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Posts Tagged ‘copper button’


My donkey, Pauline, and I have ridden a couple of lazy miles down the narrow dusty lane, and have stopped for the day. The air has a dry sweet grassy smell, and my skin is a rosy pink from the Turkish sun. There are some towering boulders near a grove of piney trees in the yellow-flocked flowered meadow, and I settle in, tethering my donkey to a lone shade tree with a thick patch of grass for her to munch upon, spreading a worn wool kilim on the ground, and propping myself up against the largest rock to eat a well-earned dinner. I have prepared a simple hamper of local chow, and unpack my provisions with….anticipation. I wipe off my turquoise pottery plate with a linen cloth, and lay down dinner; some Turkish feta-potato rolls (Fırında Sigara Böreği), purslane tomato salad (Pirpirim / Semizotu Piyazı), and a goblet of sparkling pink lemonade. I need to unfasten the domed copper buttons of my faded black linen waistcoat before desert.
“Feed me with the horror of the past
with the juice and sap of the future.
Hang cherries on my ears as earrings wash
my kerchief with basil herb.
Impress on my memory the crazy thunder
let the echoing nights close on me.”

(By Nihat Behram)

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It is early morning, and I love the morning. I’m sitting up in my king-sized bed, nestled in a French blue down comforter and four giant puffy pillows, a curled up Francy purring at my feet, and your wire on the nightstand. I’ve just started reading The Fires of Vesuvius: Pompeii Lost and Found by Mary Beard, which consists of 364 pages of intriguing and vicarious cultural intrigue. After finishing a carafe of hot candy bar coffee, I get dressed to meet you. I am wearing a green and rust pullover, a black suede waistcoat with seven Italian domed copper buttons, a wide black belt studded with copper rivets in an ornate arabesque pattern, scruffy black 501s, and green suede Desert Boots. It is your birthday, so I stop off at Bäckerei Riegler to buy you a cake. They have a perfectly sized dobostorta, which I have them wrap up in a violet box with silver ribbons and bells. The rule is that everyone gets cake on their birthday. Whistling a silly song, I make my way to the café where we have planned to meet.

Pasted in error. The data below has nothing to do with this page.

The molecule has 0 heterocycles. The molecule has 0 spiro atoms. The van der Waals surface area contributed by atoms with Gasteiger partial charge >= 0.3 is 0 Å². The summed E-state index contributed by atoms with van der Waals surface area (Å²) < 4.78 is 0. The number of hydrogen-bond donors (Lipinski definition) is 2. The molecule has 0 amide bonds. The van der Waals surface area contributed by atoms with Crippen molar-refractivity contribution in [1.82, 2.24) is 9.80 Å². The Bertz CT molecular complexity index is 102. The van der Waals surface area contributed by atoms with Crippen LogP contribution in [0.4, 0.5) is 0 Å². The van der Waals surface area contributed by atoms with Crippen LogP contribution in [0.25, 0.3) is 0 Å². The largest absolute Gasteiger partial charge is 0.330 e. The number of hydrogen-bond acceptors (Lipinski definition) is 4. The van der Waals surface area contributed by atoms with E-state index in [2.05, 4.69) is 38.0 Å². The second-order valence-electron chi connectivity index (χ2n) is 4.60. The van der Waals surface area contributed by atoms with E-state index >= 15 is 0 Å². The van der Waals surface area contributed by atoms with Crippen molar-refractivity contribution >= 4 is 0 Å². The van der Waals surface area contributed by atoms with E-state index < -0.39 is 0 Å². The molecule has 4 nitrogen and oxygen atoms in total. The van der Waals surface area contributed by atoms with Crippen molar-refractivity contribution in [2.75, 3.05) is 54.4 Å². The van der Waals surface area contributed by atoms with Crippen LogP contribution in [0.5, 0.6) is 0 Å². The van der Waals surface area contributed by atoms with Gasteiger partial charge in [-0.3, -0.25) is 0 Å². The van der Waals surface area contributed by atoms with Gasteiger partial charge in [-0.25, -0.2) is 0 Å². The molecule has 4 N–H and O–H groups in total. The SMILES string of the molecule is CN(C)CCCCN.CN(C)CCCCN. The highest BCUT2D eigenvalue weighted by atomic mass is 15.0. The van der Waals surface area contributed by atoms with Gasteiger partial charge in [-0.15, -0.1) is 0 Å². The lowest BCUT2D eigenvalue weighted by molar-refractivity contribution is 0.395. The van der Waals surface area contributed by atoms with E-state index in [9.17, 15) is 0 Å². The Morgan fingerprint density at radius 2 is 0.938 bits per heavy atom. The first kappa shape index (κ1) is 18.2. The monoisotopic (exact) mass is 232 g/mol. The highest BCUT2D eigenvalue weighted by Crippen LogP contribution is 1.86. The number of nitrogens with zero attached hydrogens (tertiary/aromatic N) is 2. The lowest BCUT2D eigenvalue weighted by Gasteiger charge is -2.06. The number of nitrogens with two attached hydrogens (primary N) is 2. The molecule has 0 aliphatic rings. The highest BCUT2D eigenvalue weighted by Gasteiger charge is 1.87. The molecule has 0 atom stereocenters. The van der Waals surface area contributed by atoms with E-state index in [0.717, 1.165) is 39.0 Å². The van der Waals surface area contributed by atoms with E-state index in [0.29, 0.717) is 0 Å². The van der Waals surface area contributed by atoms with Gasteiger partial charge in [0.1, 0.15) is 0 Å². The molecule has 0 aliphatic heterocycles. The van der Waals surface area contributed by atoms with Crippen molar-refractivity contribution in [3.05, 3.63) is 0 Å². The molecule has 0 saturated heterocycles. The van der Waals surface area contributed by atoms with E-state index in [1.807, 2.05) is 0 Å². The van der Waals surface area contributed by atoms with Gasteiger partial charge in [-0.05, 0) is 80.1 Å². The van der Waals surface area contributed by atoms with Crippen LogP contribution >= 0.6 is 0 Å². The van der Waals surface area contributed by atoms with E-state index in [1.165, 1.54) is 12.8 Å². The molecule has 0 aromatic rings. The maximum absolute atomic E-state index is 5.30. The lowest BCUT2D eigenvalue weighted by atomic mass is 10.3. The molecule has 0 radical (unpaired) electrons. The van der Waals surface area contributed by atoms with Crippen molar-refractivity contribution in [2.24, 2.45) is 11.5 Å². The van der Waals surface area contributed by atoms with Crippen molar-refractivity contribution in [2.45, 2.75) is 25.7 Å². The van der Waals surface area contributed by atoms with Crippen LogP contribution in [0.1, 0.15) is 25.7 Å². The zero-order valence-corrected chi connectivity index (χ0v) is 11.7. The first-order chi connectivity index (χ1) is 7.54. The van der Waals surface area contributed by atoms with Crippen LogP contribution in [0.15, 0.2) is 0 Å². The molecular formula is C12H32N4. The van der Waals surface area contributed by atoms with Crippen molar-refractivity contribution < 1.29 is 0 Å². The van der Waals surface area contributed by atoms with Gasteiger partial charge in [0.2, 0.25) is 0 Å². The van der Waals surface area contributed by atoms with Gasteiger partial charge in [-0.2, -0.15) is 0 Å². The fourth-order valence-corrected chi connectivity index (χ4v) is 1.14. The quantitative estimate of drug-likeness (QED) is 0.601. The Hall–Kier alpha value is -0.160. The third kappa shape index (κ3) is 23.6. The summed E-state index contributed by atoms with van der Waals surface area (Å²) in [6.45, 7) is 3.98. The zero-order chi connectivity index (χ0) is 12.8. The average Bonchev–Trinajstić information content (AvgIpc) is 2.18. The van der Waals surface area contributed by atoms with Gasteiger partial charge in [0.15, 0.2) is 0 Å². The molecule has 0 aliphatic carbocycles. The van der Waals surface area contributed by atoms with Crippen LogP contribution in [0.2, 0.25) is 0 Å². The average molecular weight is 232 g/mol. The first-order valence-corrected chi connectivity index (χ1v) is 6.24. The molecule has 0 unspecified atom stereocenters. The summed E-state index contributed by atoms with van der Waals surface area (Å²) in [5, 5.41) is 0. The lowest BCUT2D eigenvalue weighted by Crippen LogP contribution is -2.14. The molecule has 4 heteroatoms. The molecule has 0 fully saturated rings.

Day-o, Day-ay-ay-o
Daylight come and me wan’ go home
Day, me say day, me say day, me say day
Me say day, me say day-ay-ay-o
Daylight come and me wan’ go home
Work all night on a drink a’ rum
Daylight come and me wan’ go home
Stack banana till the mornin’ come
Daylight come and me wan’ go home
Come, Mister tally man, tally me banana
Daylight come and me wan’ go home
Come, Mister tally man, tally me banana
Daylight come and me wan’ go home”

(By W. Attaway and I. Burgie)

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I’m in a hurry as I depart from the train at Gare de Luxembourg, and accidentally snag one of my black deerskin leather waistcoat’s copper coin buttons on a railing. The button rolls away, and despite crawling about on the pavement and peering into cracks like a cranky would-be archeologist, I cannot find it. I grumpily lift my vintage pebbled black leather suitcase, grab a taxi, and ask to be taken to the Hôtel Parc Beaux-Arts. After checking in, I shower and rummage about in my bag for a needle and thread. Luckily, I have a spare button and some twist. I’m staying in the Tranquility room; it is difficult to remain cranky with the afternoon light pouring through the windows like sweet, yellow honey. I call room service for a Tarte Tatin aux pommes and a cappuccino to tide me over until dinner, and start my mending. When you arrive tomorrow, we are planning on renting scooters to play tourist. Peggy Lee sings huskily from my iPod, and I am content again.
“Sun lights up the day time,
Moon lights up the night,
I light up when you call my name,
And you know I’m gonna treat you right.
You give me fever,
When you kiss me,
Fever when you hold me tight,
Fever,
In the morning,
Fever all through the night.”

(By E. Cooley and J. Davenport)

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Googoosh is playing “Geryeh Konam Yaa Nakonam” on the stereo, and the winter sun is setting. I’m almost done with my spiced hot chocolate, and am dressing to meet you at the corner Italian restaurant. I’m mulling over the past two weeks and thoughtfully fastening the copper faux antique coin buttons on my indigo and persimmon windowpane check wool waistcoat. I take my grandfather’s gold pocket watch from its velvet-lined ebony box, attach my timepiece with a T-Bar chain, and slide the watch into my silk lined vest pocket. There is a soft rustling, and I withdraw a piece of carefully folded yellow notebook paper. It appears to be either a shopping list or a mash note, and reads “one pear galette, three pounds of fine salmon, a bag of brown sugar, five assorted chocolate bars, one pound of mixed stars”.

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